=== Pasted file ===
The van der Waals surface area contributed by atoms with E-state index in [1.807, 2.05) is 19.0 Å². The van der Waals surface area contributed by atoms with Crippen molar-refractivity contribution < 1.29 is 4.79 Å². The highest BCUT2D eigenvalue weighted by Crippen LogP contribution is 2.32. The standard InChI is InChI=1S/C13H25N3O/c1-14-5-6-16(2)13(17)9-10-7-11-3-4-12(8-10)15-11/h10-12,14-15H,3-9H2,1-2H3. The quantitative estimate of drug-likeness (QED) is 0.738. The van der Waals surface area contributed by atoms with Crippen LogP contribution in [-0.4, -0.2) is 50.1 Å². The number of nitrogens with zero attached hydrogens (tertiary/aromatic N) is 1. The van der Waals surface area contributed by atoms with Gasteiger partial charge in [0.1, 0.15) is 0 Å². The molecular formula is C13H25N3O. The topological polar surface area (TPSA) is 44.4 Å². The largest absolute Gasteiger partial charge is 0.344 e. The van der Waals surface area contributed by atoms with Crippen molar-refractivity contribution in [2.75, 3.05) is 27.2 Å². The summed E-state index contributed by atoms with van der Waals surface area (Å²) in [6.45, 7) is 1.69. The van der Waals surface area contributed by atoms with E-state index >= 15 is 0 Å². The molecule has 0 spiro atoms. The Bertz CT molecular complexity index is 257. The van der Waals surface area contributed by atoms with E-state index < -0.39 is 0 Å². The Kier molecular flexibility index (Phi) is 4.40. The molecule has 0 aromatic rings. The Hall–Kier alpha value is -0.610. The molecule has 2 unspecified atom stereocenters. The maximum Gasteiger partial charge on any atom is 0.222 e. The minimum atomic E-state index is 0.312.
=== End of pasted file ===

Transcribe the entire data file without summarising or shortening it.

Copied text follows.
The van der Waals surface area contributed by atoms with E-state index in [1.807, 2.05) is 19.0 Å². The van der Waals surface area contributed by atoms with Crippen molar-refractivity contribution < 1.29 is 4.79 Å². The highest BCUT2D eigenvalue weighted by Crippen LogP contribution is 2.32. The standard InChI is InChI=1S/C13H25N3O/c1-14-5-6-16(2)13(17)9-10-7-11-3-4-12(8-10)15-11/h10-12,14-15H,3-9H2,1-2H3. The quantitative estimate of drug-likeness (QED) is 0.738. The van der Waals surface area contributed by atoms with Crippen LogP contribution in [-0.4, -0.2) is 50.1 Å². The number of nitrogens with zero attached hydrogens (tertiary/aromatic N) is 1. The van der Waals surface area contributed by atoms with Gasteiger partial charge in [0.1, 0.15) is 0 Å². The molecular formula is C13H25N3O. The topological polar surface area (TPSA) is 44.4 Å². The largest absolute Gasteiger partial charge is 0.344 e. The van der Waals surface area contributed by atoms with Crippen molar-refractivity contribution in [2.75, 3.05) is 27.2 Å². The summed E-state index contributed by atoms with van der Waals surface area (Å²) in [6.45, 7) is 1.69. The van der Waals surface area contributed by atoms with E-state index >= 15 is 0 Å². The molecule has 0 spiro atoms. The Bertz CT molecular complexity index is 257. The van der Waals surface area contributed by atoms with E-state index < -0.39 is 0 Å². The Kier molecular flexibility index (Phi) is 4.40. The molecule has 0 aromatic rings. The Hall–Kier alpha value is -0.610. The molecule has 2 unspecified atom stereocenters. The maximum Gasteiger partial charge on any atom is 0.222 e. The minimum atomic E-state index is 0.312.